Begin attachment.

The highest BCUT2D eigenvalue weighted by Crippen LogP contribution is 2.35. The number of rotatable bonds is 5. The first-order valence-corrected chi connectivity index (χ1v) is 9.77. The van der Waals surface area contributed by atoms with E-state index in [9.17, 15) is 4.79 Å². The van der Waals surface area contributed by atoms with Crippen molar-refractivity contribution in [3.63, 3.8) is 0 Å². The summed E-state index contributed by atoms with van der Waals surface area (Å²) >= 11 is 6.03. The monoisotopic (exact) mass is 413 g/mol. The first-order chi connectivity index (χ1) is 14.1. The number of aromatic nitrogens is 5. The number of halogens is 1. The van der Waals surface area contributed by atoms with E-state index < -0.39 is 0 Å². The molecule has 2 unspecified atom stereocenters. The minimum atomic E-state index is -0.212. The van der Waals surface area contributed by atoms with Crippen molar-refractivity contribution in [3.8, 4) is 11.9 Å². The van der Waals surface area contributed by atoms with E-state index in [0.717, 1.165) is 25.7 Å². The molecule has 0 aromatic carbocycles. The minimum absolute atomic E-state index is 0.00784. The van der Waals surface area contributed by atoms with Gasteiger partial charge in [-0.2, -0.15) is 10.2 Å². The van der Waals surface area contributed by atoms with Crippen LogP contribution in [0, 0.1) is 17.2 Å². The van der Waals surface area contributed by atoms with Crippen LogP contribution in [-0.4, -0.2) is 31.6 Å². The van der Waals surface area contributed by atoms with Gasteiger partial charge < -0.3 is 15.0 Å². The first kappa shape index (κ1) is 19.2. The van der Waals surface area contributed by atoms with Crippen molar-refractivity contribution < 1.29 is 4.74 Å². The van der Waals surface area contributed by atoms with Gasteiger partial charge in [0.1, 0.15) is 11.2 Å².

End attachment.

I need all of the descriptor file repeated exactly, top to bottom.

The highest BCUT2D eigenvalue weighted by Crippen LogP contribution is 2.35. The number of rotatable bonds is 5. The first-order valence-corrected chi connectivity index (χ1v) is 9.77. The van der Waals surface area contributed by atoms with E-state index in [9.17, 15) is 4.79 Å². The van der Waals surface area contributed by atoms with Crippen molar-refractivity contribution in [3.63, 3.8) is 0 Å². The summed E-state index contributed by atoms with van der Waals surface area (Å²) >= 11 is 6.03. The monoisotopic (exact) mass is 413 g/mol. The first-order chi connectivity index (χ1) is 14.1. The number of aromatic nitrogens is 5. The number of halogens is 1. The van der Waals surface area contributed by atoms with E-state index < -0.39 is 0 Å². The molecule has 2 unspecified atom stereocenters. The minimum atomic E-state index is -0.212. The van der Waals surface area contributed by atoms with Crippen molar-refractivity contribution in [3.8, 4) is 11.9 Å². The van der Waals surface area contributed by atoms with E-state index in [0.717, 1.165) is 25.7 Å². The molecule has 0 aromatic carbocycles. The minimum absolute atomic E-state index is 0.00784. The van der Waals surface area contributed by atoms with Gasteiger partial charge in [-0.2, -0.15) is 10.2 Å². The van der Waals surface area contributed by atoms with Crippen LogP contribution in [0, 0.1) is 17.2 Å². The van der Waals surface area contributed by atoms with Crippen LogP contribution in [-0.4, -0.2) is 31.6 Å². The van der Waals surface area contributed by atoms with Gasteiger partial charge < -0.3 is 15.0 Å². The first kappa shape index (κ1) is 19.2. The van der Waals surface area contributed by atoms with Crippen molar-refractivity contribution < 1.29 is 4.74 Å². The van der Waals surface area contributed by atoms with Gasteiger partial charge in [0.1, 0.15) is 11.2 Å².